Today, autism, or, the more accurate term, Autism Spectrum Disorder (ASD) has accumulated far more understanding about certain characteristics of this condition. There is also far more understanding and tolerance for those diagnosed with ASD, a happy contrast from the past, where people with ASD would be poorly treated, and often misdiagnosed as mentally ill.
But just because we have a better understanding of ASD, and how it affects people, that doesn’t mean that this understanding is complete. And it doesn’t mean that the public at large is more aware of ASD and how to interact with ASD patients. If you’re uncertain as to what ASD is, and would like to know more about it, we’ll explain.
What Is Autism Spectrum Disorder?
ASD is a medical condition, not a disease. This means that it currently has no known cure, unlike illnesses such as pneumonia, which can often be cured through specific medicines, vaccines, or other treatments. ASD can only have some of its symptoms managed or reduced, but the ASD itself cannot currently be eliminated.
ASD is a mixture of physiological, neurological, and behavioral symptoms that result in difficulties with social interaction, repetitive behavior patterns, and some physical symptoms, such as gastrointestinal issues, or sleep disorders. As a result of this mix of neurological, physiological, and behavioral factors, this may sometimes lead to the development of additional disorders, such as depression, anxiety, and others.
Why Is It A Spectrum?
The reason that ASD is called a spectrum disorder is that there is a very large variance in the number of symptoms manifested, as well as the severity of those symptoms. The seriousness of the symptoms is occasionally classified by their ability to affect a person’s function in normal, everyday settings, and interactions. Some people diagnosed with ASD, for example, are considered “high functioning,” in that, aside from being regarded as introverted, or having eccentric behavior, they have never required any additional therapy or treatment, and the ASD doesn’t have a severe impact on their lifestyle.
However, the other end of the spectrum is referred to as “low functioning,” and this can mean that people diagnosed with ASD experience great difficulty in normal settings and interactions. Poor communication skills, such as low verbal interactions, refusal to make eye contact, and even aggression issues mean that without behavioral therapy, or in some cases, medications such as antipsychotics, individuals in this area of the spectrum require more treatment and attention and may never smoothly integrate into a normal social setting.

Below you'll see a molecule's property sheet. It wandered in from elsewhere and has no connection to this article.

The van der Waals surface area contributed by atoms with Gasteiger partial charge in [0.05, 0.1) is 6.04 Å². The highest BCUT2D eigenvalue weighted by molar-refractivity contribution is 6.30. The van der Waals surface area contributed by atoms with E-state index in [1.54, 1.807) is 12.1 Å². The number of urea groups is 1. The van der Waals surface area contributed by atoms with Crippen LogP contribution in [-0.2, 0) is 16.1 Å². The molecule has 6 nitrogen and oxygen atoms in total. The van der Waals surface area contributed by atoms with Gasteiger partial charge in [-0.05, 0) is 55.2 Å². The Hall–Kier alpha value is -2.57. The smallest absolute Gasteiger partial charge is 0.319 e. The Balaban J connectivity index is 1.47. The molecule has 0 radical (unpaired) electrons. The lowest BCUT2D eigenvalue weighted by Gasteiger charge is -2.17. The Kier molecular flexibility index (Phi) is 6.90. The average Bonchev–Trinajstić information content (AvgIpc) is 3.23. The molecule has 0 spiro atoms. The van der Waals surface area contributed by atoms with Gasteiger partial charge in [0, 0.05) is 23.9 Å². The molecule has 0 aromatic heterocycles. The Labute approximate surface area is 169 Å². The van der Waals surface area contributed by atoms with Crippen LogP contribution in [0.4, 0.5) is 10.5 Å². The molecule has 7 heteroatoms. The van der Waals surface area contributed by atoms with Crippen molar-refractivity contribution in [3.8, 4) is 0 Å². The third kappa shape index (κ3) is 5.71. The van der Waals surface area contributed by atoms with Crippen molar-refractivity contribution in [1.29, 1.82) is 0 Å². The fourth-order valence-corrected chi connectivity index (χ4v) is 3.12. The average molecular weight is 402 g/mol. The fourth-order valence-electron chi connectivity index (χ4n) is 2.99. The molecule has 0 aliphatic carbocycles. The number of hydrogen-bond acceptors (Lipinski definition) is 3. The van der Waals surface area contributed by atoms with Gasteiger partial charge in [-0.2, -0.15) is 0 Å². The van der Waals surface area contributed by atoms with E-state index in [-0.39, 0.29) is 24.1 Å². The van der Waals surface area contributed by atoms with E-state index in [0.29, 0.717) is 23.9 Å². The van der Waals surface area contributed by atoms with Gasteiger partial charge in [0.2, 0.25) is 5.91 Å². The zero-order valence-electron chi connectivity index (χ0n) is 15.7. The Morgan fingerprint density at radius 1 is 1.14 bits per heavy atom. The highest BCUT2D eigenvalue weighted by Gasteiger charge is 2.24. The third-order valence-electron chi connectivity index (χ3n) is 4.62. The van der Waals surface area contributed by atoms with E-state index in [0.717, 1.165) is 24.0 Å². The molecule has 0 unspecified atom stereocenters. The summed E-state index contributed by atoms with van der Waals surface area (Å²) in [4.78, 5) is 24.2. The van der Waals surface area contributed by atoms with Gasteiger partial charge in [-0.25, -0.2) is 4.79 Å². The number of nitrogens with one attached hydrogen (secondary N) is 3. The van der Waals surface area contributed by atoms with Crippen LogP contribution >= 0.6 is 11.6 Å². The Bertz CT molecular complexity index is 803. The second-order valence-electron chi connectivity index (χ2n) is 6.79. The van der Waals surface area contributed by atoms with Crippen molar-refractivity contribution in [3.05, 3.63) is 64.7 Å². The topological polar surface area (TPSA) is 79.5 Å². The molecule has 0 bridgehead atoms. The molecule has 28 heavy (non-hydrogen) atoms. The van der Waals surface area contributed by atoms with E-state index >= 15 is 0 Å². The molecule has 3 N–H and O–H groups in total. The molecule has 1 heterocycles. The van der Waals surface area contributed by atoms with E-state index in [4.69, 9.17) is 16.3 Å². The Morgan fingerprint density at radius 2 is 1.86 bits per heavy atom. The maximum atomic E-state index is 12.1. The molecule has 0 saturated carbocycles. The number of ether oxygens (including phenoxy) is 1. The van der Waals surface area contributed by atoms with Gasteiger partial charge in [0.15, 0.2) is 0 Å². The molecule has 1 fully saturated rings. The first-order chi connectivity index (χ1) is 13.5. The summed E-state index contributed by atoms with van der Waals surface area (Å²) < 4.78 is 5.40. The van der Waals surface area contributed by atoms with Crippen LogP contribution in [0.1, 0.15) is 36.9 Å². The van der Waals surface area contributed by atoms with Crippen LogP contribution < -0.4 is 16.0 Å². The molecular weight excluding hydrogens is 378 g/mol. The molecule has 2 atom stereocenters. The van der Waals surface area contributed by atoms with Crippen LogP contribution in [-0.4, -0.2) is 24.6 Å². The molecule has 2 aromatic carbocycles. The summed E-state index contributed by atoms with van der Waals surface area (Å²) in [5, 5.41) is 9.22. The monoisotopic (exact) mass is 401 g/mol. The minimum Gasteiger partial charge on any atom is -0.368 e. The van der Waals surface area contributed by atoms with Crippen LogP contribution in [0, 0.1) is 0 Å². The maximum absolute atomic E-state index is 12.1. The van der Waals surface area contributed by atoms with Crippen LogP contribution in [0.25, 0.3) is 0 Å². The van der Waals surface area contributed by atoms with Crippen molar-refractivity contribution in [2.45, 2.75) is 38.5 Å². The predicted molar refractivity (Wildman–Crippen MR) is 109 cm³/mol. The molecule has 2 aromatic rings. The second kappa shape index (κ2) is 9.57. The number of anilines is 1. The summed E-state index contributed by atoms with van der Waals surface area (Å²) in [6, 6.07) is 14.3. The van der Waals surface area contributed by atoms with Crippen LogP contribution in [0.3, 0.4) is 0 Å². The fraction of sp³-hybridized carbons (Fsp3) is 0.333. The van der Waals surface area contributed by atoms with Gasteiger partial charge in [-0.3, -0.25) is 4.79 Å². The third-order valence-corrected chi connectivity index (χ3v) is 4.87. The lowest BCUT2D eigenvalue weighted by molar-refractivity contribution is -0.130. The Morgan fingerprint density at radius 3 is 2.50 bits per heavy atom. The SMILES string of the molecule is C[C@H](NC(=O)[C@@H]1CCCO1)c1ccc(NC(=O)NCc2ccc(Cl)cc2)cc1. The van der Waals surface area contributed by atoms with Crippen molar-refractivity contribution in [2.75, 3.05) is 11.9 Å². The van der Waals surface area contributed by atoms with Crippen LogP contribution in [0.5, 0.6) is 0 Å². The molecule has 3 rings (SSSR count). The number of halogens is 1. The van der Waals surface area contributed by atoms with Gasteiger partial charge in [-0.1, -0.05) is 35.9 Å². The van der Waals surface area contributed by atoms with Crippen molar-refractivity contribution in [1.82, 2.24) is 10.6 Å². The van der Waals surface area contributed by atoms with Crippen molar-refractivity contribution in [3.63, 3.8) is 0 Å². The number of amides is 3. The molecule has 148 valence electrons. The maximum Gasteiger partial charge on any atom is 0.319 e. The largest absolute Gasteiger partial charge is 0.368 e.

What Causes ASD?
Medical research revealed that a primary cause of ASD is genetic. The severity of ASD can vary, but if there is a family history of ASD, there is a likelihood that the ASD will be passed onto a child born within that family line. However, while genetic transmission is one of the main forms of ASD appearing in a person, it is not the only one.
There are conditions which can create ASD even in someone without the genetic characteristics. Many of these are pre-natal, meaning that circumstances before or during birth may create the condition. Mothers who become pregnant at a very advanced age raise the risks of a child being born with ASD. The weight of the child while developing in the womb also plays a role. Children with insufficient access to nutrition during pregnancy, and are chronically underweight during pregnancy have an increased risk of being diagnosed with ASD.
Even the birth itself, if not properly supervised, can lead to ASD. Hypoxia is a condition where the infant does not receive sufficient oxygen, which may result in brain damage or other effects. If hypoxia occurs shortly before, or during birth, sometimes the resultant oxygen deprivation can result in ASD.
What Are The Symptoms Of ASD?
It’s important to remember that people diagnosed with ASD will not have all the symptoms of ASD and that the severity of these symptoms can vary wildly, from mild to crippling. Some of the most common symptoms of ASD are:
Lack Of Eye Contact
People with ASD tend to find direct eye-contact over-stimulating due to the way they process information, and so avoid it. Depending on the severity, some therapy may overcome this.
People with ASD often find repeating a certain motion, such as rocking back and forth, or repeating certain behaviors, like playing with a toy in a particular way, soothing. As a result, they tend to engage in these activities at an abnormal rate of frequency.
Unique Speech Patterns
People diagnosed with ASD may develop distinct speech patterns, such as unusual vocal tones, or even a lack of tones, sounding robotic. They did not subconsciously integrate conventional speech patterns the way other children did.
Those diagnosed with ASD often place great importance in establishing and maintaining routines. Disruptions to routines can result in high irritability, and, in extreme cases, aggression.
Remember that it’s important always to consult a medical expert, and get a professional diagnosis of whether someone has ASD, before deciding what steps to take next.